BCCF will use the data collected across the east coast to determine mitigation measures needed to protect salmon. According to biologist Dave Clough, piping the drainage from bridges into vegetation on the side of the road will remove a lot of the 6PPD-quinone before it reaches waterways. One method of reducing the production of 6PPD-quinone is reducing tire wear by replacing worn tires and swapping out snow and all-season tires for summer tires as early in the season as possible. Inspections of transport truck tires could be more important than ever.

Many thanks to BCCF and our volunteers Dick Dobler, Ben and Janet McManus, and Barbara Wildman-Spencer.

2022 Annual General Meeting

On October 1, we held our Annual General Meeting  at the Parksville Community Centre on 223 Mills Street from 10 am to noon.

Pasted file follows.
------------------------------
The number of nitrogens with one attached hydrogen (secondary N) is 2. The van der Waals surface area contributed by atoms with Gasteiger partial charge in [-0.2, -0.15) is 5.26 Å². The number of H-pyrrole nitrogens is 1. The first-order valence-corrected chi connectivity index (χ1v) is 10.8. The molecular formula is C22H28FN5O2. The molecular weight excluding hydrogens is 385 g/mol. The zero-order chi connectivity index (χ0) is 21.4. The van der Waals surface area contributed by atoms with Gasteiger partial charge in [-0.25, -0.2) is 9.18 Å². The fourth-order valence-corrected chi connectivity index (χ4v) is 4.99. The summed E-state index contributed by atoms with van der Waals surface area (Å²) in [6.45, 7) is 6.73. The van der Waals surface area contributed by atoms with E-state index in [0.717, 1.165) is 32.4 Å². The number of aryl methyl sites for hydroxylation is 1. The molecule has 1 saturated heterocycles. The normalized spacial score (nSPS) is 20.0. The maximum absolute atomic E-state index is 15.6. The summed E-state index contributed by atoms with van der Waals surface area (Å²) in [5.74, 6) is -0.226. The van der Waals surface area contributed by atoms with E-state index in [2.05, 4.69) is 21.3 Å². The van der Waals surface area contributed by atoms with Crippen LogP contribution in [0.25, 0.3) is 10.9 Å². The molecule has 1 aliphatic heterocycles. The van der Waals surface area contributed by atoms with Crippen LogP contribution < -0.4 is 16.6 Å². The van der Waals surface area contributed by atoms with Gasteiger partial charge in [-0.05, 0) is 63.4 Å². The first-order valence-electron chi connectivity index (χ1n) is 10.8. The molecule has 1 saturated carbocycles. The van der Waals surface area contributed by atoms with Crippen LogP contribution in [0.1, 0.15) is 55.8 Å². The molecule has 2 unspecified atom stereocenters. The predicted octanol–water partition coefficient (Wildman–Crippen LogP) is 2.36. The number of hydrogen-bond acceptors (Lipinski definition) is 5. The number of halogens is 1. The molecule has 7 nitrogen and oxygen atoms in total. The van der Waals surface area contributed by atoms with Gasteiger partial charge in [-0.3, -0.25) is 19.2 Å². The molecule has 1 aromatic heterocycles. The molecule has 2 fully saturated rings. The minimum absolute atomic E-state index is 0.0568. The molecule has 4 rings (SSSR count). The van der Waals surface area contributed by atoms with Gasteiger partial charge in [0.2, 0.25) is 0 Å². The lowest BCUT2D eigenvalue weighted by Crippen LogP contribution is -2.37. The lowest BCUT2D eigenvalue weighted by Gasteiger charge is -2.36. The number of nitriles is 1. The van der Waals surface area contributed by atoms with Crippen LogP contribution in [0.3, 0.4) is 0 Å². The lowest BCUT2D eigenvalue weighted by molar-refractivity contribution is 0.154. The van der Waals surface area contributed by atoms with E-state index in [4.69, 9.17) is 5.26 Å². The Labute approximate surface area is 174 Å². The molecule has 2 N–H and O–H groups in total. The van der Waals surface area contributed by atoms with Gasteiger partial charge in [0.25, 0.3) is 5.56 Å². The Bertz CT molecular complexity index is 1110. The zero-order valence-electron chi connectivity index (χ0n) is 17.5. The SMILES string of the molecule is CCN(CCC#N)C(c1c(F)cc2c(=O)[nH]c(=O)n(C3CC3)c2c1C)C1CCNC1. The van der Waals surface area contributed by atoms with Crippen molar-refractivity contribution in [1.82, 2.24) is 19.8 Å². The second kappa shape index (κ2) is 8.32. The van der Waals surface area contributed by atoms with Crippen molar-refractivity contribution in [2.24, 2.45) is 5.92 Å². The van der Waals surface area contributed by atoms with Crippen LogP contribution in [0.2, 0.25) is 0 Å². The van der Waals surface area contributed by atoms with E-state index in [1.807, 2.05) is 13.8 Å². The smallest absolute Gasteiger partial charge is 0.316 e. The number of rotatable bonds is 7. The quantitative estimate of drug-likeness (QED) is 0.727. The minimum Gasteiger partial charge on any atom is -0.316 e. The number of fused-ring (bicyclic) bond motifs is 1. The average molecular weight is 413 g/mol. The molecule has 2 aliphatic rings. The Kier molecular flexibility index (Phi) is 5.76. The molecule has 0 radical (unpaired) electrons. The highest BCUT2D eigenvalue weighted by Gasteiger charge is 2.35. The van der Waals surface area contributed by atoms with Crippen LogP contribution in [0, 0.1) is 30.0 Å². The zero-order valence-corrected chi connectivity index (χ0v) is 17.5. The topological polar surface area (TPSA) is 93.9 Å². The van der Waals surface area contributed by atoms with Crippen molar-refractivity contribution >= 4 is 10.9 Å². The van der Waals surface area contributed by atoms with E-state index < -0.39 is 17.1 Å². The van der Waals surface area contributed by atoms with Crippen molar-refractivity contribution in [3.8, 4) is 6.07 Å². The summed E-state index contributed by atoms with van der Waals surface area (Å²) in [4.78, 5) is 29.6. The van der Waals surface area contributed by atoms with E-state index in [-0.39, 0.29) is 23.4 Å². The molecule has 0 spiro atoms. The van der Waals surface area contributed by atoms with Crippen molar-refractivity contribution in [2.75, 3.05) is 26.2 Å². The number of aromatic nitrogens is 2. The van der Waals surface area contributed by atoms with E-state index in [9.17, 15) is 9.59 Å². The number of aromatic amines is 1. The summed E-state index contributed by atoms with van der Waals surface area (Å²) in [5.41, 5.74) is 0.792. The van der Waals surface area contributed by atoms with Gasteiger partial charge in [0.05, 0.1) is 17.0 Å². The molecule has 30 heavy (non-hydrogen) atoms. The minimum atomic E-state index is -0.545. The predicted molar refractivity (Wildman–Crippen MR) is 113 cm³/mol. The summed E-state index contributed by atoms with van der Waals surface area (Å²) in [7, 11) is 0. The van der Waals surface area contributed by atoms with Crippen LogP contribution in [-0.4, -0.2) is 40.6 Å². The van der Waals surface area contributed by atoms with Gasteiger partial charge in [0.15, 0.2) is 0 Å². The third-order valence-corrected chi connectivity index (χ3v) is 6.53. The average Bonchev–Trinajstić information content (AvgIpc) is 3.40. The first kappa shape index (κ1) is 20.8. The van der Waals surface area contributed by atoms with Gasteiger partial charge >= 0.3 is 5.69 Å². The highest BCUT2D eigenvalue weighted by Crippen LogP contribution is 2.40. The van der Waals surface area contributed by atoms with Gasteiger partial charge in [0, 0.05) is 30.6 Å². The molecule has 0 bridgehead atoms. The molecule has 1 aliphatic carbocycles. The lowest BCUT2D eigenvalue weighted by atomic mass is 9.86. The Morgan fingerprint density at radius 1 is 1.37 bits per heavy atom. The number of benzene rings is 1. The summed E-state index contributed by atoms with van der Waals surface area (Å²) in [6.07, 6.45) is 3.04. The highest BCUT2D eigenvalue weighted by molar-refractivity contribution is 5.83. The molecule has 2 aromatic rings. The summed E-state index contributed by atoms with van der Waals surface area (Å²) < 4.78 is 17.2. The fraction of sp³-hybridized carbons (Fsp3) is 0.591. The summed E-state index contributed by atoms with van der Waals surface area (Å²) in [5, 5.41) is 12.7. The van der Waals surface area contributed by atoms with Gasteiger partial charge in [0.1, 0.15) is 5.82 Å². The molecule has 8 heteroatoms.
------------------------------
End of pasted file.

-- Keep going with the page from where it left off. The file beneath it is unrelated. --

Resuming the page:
During the business section of the meeting we elected officers to the Board for the coming year while saying goodbye to Peter Law who is stepping down from the Board.





Peter Law (left-hand photo) was on the Board for more than a decade and at different times served as Secretary, Vice President, and President. Pete contributed a great deal to the progress and growth of MVIHES.  But there's no escaping us since he continues to volunteer with MVIHES. Thank you Pete for your years of service to the Board! See you on Shelly Creek.





President Barb Riordan gave a presentation on our projects and activities for the year which can be viewed here.

Our Guest Speaker was Nikki Wright, Executive Director of SeaChange Marine Conservation Society, an organization that works to conserve and restore marine nearshore eelgrass habitats in BC in partnership with coastal communities, from Boundary Bay to Haida Gwaii. Nikki gave a fantastic presentation on Eelgrass which can be viewed from the link below.

Re-visiting Eelgrass in Parksville/Qualicum: What Can it Tell Us?”

The video included in Nikki's presentation can be viewed here.